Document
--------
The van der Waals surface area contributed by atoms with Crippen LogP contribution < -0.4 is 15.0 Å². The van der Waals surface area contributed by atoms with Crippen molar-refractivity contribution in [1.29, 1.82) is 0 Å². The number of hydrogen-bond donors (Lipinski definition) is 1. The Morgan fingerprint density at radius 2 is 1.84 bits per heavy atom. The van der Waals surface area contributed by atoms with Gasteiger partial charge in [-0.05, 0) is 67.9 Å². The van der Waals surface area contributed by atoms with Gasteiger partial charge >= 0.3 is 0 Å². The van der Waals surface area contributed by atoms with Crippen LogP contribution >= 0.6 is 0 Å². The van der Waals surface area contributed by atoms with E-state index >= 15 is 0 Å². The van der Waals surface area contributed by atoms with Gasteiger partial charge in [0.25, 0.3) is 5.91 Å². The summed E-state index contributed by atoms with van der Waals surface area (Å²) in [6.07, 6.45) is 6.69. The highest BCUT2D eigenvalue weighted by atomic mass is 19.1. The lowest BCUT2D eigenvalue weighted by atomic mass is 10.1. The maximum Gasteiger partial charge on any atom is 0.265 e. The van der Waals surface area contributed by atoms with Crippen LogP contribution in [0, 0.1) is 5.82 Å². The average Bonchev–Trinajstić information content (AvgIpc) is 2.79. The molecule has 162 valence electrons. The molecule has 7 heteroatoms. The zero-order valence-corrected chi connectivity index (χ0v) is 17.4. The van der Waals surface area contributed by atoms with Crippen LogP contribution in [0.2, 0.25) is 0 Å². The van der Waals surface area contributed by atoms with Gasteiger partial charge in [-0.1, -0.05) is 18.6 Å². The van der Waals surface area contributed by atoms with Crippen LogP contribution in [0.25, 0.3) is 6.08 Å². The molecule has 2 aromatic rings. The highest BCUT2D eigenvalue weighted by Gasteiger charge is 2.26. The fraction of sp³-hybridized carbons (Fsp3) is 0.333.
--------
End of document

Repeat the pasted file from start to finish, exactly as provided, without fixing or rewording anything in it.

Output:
The van der Waals surface area contributed by atoms with Crippen LogP contribution < -0.4 is 15.0 Å². The van der Waals surface area contributed by atoms with Crippen molar-refractivity contribution in [1.29, 1.82) is 0 Å². The number of hydrogen-bond donors (Lipinski definition) is 1. The Morgan fingerprint density at radius 2 is 1.84 bits per heavy atom. The van der Waals surface area contributed by atoms with Gasteiger partial charge in [-0.05, 0) is 67.9 Å². The van der Waals surface area contributed by atoms with Gasteiger partial charge >= 0.3 is 0 Å². The van der Waals surface area contributed by atoms with Crippen LogP contribution >= 0.6 is 0 Å². The van der Waals surface area contributed by atoms with E-state index >= 15 is 0 Å². The van der Waals surface area contributed by atoms with Gasteiger partial charge in [0.25, 0.3) is 5.91 Å². The summed E-state index contributed by atoms with van der Waals surface area (Å²) in [6.07, 6.45) is 6.69. The highest BCUT2D eigenvalue weighted by atomic mass is 19.1. The lowest BCUT2D eigenvalue weighted by atomic mass is 10.1. The maximum Gasteiger partial charge on any atom is 0.265 e. The van der Waals surface area contributed by atoms with Crippen LogP contribution in [0, 0.1) is 5.82 Å². The average Bonchev–Trinajstić information content (AvgIpc) is 2.79. The molecule has 162 valence electrons. The molecule has 7 heteroatoms. The zero-order valence-corrected chi connectivity index (χ0v) is 17.4. The van der Waals surface area contributed by atoms with Crippen LogP contribution in [0.2, 0.25) is 0 Å². The van der Waals surface area contributed by atoms with Gasteiger partial charge in [-0.1, -0.05) is 18.6 Å². The van der Waals surface area contributed by atoms with Crippen LogP contribution in [0.25, 0.3) is 6.08 Å². The molecule has 2 aromatic rings. The highest BCUT2D eigenvalue weighted by Gasteiger charge is 2.26. The fraction of sp³-hybridized carbons (Fsp3) is 0.333.